A book published late last year continues this trend and deepens our knowledge: Jonathan Harris, The Lost World of Byzantium (Yale UP, 2015), 280pp.
About this book the publisher tells us:
For more than a millennium, the Byzantine Empire presided over the juncture between East and West, as well as the transition from the classical to the modern world. Jonathan Harris, a leading scholar of Byzantium, eschews the usual run-through of emperors and battles and instead recounts the empire’s extraordinary history by focusing each chronological chapter on an archetypal figure, family, place, or event.
Harris’s action-packed introduction presents a civilization rich in contrasts, combining orthodox Christianity with paganism, and classical Greek learning with Roman power. Frequently assailed by numerous armies—including those of Islam—Byzantium nonetheless survived and even flourished by dint of its somewhat unorthodox foreign policy and its sumptuous art and architecture, which helped to embed a deep sense of Byzantine identity in its people.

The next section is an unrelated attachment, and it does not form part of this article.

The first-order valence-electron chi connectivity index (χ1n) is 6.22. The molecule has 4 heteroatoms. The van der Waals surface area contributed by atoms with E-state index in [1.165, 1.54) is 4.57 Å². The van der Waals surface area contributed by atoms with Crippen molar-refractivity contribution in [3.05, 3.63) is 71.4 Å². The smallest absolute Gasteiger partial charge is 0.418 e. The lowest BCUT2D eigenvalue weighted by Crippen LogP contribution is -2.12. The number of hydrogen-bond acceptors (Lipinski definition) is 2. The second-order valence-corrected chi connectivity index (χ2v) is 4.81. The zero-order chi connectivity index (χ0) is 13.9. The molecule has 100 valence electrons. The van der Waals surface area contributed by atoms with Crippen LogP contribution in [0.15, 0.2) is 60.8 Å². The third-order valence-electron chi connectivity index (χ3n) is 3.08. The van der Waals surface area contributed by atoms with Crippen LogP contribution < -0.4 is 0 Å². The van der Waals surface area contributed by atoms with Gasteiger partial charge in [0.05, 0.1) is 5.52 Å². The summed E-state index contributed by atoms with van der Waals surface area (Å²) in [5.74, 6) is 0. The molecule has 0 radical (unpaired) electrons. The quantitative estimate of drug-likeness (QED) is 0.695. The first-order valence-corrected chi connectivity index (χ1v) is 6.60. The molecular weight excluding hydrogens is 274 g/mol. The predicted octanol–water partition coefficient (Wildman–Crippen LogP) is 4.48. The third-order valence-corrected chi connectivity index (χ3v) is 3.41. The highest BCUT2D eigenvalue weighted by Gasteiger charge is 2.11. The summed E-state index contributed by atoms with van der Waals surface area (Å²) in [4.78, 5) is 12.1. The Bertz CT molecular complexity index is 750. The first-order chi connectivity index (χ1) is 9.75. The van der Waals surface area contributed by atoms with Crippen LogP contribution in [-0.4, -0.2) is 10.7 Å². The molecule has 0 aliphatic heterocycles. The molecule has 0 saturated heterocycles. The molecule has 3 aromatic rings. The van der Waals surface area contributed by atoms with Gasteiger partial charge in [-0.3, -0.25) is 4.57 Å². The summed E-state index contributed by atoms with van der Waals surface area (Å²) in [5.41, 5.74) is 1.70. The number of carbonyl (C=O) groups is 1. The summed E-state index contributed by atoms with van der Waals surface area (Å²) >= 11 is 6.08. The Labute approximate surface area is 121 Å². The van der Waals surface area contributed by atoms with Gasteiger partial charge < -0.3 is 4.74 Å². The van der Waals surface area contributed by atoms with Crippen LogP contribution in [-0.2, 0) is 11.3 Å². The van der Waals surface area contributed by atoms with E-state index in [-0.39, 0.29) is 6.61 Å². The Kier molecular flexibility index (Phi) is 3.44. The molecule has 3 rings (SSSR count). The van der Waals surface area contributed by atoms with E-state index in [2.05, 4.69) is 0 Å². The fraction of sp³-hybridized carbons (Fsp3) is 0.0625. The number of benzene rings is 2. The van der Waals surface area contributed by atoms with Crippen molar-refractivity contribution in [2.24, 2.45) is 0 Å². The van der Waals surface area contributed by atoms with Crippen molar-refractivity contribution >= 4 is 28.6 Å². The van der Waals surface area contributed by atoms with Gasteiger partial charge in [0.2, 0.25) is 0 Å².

Enormously engaging and utilizing a wealth of sources to cover all major aspects of the empire’s social, political, military, religious, cultural, and artistic history, Harris’s study illuminates the very heart of Byzantine civilization and explores its remarkable and lasting influence on its neighbors and on the modern world.